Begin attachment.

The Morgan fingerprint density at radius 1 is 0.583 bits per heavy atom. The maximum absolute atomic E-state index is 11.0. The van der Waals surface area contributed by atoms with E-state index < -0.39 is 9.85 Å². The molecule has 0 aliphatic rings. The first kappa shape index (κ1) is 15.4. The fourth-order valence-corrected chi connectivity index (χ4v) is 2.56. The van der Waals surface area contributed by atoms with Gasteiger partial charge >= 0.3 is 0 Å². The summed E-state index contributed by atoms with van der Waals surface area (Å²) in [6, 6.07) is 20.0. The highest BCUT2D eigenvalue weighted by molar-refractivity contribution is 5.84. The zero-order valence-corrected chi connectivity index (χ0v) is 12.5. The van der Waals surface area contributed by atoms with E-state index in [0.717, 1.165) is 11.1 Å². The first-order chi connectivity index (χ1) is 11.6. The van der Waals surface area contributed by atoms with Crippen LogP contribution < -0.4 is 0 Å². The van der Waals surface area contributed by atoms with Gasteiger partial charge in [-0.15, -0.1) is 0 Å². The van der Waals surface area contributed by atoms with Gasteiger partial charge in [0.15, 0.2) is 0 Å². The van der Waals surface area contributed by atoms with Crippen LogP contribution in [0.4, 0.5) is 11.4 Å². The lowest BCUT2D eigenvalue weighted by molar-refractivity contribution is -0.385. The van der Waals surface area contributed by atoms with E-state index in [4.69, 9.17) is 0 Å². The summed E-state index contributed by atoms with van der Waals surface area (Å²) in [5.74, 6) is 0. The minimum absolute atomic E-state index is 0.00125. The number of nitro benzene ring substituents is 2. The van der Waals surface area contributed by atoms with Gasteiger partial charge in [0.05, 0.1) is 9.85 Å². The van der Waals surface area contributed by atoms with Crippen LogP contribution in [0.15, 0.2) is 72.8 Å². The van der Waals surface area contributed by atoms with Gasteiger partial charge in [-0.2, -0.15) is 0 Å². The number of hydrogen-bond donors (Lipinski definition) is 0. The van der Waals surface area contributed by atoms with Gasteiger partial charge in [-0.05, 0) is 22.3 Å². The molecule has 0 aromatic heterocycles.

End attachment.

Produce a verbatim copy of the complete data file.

The Morgan fingerprint density at radius 1 is 0.583 bits per heavy atom. The maximum absolute atomic E-state index is 11.0. The van der Waals surface area contributed by atoms with E-state index < -0.39 is 9.85 Å². The molecule has 0 aliphatic rings. The first kappa shape index (κ1) is 15.4. The fourth-order valence-corrected chi connectivity index (χ4v) is 2.56. The van der Waals surface area contributed by atoms with Gasteiger partial charge >= 0.3 is 0 Å². The summed E-state index contributed by atoms with van der Waals surface area (Å²) in [6, 6.07) is 20.0. The highest BCUT2D eigenvalue weighted by molar-refractivity contribution is 5.84. The zero-order valence-corrected chi connectivity index (χ0v) is 12.5. The van der Waals surface area contributed by atoms with E-state index in [0.717, 1.165) is 11.1 Å². The first-order chi connectivity index (χ1) is 11.6. The van der Waals surface area contributed by atoms with Crippen LogP contribution < -0.4 is 0 Å². The van der Waals surface area contributed by atoms with Gasteiger partial charge in [-0.15, -0.1) is 0 Å². The van der Waals surface area contributed by atoms with Gasteiger partial charge in [0.15, 0.2) is 0 Å². The van der Waals surface area contributed by atoms with Crippen LogP contribution in [0.4, 0.5) is 11.4 Å². The lowest BCUT2D eigenvalue weighted by molar-refractivity contribution is -0.385. The van der Waals surface area contributed by atoms with E-state index in [4.69, 9.17) is 0 Å². The summed E-state index contributed by atoms with van der Waals surface area (Å²) in [5.74, 6) is 0. The minimum absolute atomic E-state index is 0.00125. The number of nitro benzene ring substituents is 2. The van der Waals surface area contributed by atoms with Gasteiger partial charge in [0.05, 0.1) is 9.85 Å². The van der Waals surface area contributed by atoms with Crippen LogP contribution in [0.15, 0.2) is 72.8 Å². The van der Waals surface area contributed by atoms with Gasteiger partial charge in [-0.2, -0.15) is 0 Å². The number of hydrogen-bond donors (Lipinski definition) is 0. The van der Waals surface area contributed by atoms with Gasteiger partial charge in [-0.05, 0) is 22.3 Å². The molecule has 0 aromatic heterocycles.